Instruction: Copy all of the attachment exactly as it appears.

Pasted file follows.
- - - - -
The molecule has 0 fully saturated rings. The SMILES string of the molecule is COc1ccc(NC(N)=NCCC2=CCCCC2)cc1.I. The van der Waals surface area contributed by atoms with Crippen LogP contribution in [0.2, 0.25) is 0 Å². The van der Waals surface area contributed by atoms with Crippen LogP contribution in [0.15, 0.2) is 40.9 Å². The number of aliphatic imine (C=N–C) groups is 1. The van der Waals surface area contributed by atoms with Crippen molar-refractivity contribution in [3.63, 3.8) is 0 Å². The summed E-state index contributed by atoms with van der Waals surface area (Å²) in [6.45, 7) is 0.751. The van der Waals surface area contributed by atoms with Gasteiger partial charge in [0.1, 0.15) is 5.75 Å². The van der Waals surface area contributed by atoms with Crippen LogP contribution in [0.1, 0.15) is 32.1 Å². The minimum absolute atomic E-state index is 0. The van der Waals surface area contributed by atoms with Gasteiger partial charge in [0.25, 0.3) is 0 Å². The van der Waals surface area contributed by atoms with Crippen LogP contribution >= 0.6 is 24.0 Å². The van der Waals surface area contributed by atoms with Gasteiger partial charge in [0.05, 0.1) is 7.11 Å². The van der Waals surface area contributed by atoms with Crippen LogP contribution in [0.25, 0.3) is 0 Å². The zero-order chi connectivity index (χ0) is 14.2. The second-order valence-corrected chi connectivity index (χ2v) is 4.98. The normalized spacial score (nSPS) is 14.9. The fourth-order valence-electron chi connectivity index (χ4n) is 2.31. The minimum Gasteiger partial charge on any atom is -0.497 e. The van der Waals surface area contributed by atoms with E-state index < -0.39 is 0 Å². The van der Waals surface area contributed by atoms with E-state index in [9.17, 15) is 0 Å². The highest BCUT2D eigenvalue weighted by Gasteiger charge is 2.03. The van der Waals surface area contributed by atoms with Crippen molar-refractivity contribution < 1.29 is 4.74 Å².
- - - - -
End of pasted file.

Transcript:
The molecule has 0 fully saturated rings. The SMILES string of the molecule is COc1ccc(NC(N)=NCCC2=CCCCC2)cc1.I. The van der Waals surface area contributed by atoms with Crippen LogP contribution in [0.2, 0.25) is 0 Å². The van der Waals surface area contributed by atoms with Crippen LogP contribution in [0.15, 0.2) is 40.9 Å². The number of aliphatic imine (C=N–C) groups is 1. The van der Waals surface area contributed by atoms with Crippen molar-refractivity contribution in [3.63, 3.8) is 0 Å². The summed E-state index contributed by atoms with van der Waals surface area (Å²) in [6.45, 7) is 0.751. The van der Waals surface area contributed by atoms with Gasteiger partial charge in [0.1, 0.15) is 5.75 Å². The van der Waals surface area contributed by atoms with Crippen LogP contribution in [0.1, 0.15) is 32.1 Å². The minimum absolute atomic E-state index is 0. The van der Waals surface area contributed by atoms with Gasteiger partial charge in [0.25, 0.3) is 0 Å². The van der Waals surface area contributed by atoms with Crippen LogP contribution >= 0.6 is 24.0 Å². The van der Waals surface area contributed by atoms with Gasteiger partial charge in [0.05, 0.1) is 7.11 Å². The van der Waals surface area contributed by atoms with Crippen LogP contribution in [0.25, 0.3) is 0 Å². The zero-order chi connectivity index (χ0) is 14.2. The second-order valence-corrected chi connectivity index (χ2v) is 4.98. The normalized spacial score (nSPS) is 14.9. The fourth-order valence-electron chi connectivity index (χ4n) is 2.31. The minimum Gasteiger partial charge on any atom is -0.497 e. The van der Waals surface area contributed by atoms with E-state index < -0.39 is 0 Å². The van der Waals surface area contributed by atoms with E-state index in [9.17, 15) is 0 Å². The highest BCUT2D eigenvalue weighted by Gasteiger charge is 2.03. The van der Waals surface area contributed by atoms with Crippen molar-refractivity contribution < 1.29 is 4.74 Å².